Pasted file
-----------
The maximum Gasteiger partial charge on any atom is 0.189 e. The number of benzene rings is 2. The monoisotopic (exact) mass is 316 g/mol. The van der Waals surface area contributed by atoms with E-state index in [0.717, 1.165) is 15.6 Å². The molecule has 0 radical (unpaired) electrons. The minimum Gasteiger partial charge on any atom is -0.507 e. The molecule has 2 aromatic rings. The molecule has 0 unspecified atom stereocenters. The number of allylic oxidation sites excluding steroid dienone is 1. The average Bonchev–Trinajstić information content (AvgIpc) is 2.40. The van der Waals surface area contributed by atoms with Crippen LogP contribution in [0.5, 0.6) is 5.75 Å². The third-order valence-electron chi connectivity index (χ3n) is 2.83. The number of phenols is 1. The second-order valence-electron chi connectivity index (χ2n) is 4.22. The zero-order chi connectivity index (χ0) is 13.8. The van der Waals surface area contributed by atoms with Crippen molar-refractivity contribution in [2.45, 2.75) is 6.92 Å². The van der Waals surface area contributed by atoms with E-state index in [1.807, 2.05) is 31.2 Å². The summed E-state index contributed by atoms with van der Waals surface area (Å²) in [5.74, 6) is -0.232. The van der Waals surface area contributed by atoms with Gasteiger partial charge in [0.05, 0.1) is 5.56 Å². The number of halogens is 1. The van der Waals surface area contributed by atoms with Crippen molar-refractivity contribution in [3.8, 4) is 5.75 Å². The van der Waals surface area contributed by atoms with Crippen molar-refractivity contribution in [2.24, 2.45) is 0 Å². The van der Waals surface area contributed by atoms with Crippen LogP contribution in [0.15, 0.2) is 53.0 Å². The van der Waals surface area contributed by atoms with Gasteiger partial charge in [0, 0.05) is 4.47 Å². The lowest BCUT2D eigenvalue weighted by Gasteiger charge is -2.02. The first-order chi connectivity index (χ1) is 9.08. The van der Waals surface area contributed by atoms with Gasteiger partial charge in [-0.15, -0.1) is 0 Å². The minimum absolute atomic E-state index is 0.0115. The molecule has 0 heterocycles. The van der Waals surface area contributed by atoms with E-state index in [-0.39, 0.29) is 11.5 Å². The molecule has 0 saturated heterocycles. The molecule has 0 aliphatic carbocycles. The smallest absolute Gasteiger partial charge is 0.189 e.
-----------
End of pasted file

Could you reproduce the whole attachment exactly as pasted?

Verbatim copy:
The maximum Gasteiger partial charge on any atom is 0.189 e. The number of benzene rings is 2. The monoisotopic (exact) mass is 316 g/mol. The van der Waals surface area contributed by atoms with E-state index in [0.717, 1.165) is 15.6 Å². The molecule has 0 radical (unpaired) electrons. The minimum Gasteiger partial charge on any atom is -0.507 e. The molecule has 2 aromatic rings. The molecule has 0 unspecified atom stereocenters. The number of allylic oxidation sites excluding steroid dienone is 1. The average Bonchev–Trinajstić information content (AvgIpc) is 2.40. The van der Waals surface area contributed by atoms with Crippen LogP contribution in [0.5, 0.6) is 5.75 Å². The third-order valence-electron chi connectivity index (χ3n) is 2.83. The number of phenols is 1. The second-order valence-electron chi connectivity index (χ2n) is 4.22. The zero-order chi connectivity index (χ0) is 13.8. The van der Waals surface area contributed by atoms with Crippen molar-refractivity contribution in [2.45, 2.75) is 6.92 Å². The van der Waals surface area contributed by atoms with E-state index in [1.807, 2.05) is 31.2 Å². The summed E-state index contributed by atoms with van der Waals surface area (Å²) in [5.74, 6) is -0.232. The van der Waals surface area contributed by atoms with Gasteiger partial charge in [0.05, 0.1) is 5.56 Å². The number of halogens is 1. The van der Waals surface area contributed by atoms with Crippen molar-refractivity contribution in [3.8, 4) is 5.75 Å². The van der Waals surface area contributed by atoms with Crippen molar-refractivity contribution in [2.24, 2.45) is 0 Å². The van der Waals surface area contributed by atoms with Crippen LogP contribution in [0.15, 0.2) is 53.0 Å². The van der Waals surface area contributed by atoms with Gasteiger partial charge in [0, 0.05) is 4.47 Å². The lowest BCUT2D eigenvalue weighted by Gasteiger charge is -2.02. The first-order chi connectivity index (χ1) is 9.08. The van der Waals surface area contributed by atoms with Gasteiger partial charge in [-0.15, -0.1) is 0 Å². The minimum absolute atomic E-state index is 0.0115. The molecule has 0 heterocycles. The van der Waals surface area contributed by atoms with E-state index in [-0.39, 0.29) is 11.5 Å². The molecule has 0 saturated heterocycles. The molecule has 0 aliphatic carbocycles. The smallest absolute Gasteiger partial charge is 0.189 e.